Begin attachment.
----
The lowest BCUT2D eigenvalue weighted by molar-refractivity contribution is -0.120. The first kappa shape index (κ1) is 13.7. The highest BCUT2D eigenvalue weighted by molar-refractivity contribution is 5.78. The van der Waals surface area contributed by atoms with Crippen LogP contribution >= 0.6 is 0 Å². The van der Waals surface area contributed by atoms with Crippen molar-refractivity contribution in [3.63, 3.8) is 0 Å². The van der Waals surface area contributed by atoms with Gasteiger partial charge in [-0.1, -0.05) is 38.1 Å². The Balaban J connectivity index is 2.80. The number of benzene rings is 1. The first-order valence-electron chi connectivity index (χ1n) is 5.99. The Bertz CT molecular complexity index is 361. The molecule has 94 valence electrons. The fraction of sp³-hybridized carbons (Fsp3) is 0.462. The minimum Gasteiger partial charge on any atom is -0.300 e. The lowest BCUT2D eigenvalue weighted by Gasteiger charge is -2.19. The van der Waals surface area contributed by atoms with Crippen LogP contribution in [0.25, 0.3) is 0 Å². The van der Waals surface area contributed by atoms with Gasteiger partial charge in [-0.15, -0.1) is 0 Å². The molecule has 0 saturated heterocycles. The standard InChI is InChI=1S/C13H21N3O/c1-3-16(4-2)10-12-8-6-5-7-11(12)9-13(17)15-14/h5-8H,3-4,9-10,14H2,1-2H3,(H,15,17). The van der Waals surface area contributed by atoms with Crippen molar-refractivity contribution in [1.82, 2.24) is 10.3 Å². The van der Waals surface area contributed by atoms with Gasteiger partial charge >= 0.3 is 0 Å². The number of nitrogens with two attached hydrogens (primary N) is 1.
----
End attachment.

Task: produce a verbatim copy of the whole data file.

The lowest BCUT2D eigenvalue weighted by molar-refractivity contribution is -0.120. The first kappa shape index (κ1) is 13.7. The highest BCUT2D eigenvalue weighted by molar-refractivity contribution is 5.78. The van der Waals surface area contributed by atoms with Crippen LogP contribution >= 0.6 is 0 Å². The van der Waals surface area contributed by atoms with Crippen molar-refractivity contribution in [3.63, 3.8) is 0 Å². The van der Waals surface area contributed by atoms with Gasteiger partial charge in [-0.1, -0.05) is 38.1 Å². The Balaban J connectivity index is 2.80. The number of benzene rings is 1. The first-order valence-electron chi connectivity index (χ1n) is 5.99. The Bertz CT molecular complexity index is 361. The molecule has 94 valence electrons. The fraction of sp³-hybridized carbons (Fsp3) is 0.462. The minimum Gasteiger partial charge on any atom is -0.300 e. The lowest BCUT2D eigenvalue weighted by Gasteiger charge is -2.19. The van der Waals surface area contributed by atoms with Crippen LogP contribution in [0.25, 0.3) is 0 Å². The van der Waals surface area contributed by atoms with Gasteiger partial charge in [-0.15, -0.1) is 0 Å². The molecule has 0 saturated heterocycles. The standard InChI is InChI=1S/C13H21N3O/c1-3-16(4-2)10-12-8-6-5-7-11(12)9-13(17)15-14/h5-8H,3-4,9-10,14H2,1-2H3,(H,15,17). The van der Waals surface area contributed by atoms with Crippen molar-refractivity contribution in [1.82, 2.24) is 10.3 Å². The van der Waals surface area contributed by atoms with Gasteiger partial charge >= 0.3 is 0 Å². The number of nitrogens with two attached hydrogens (primary N) is 1.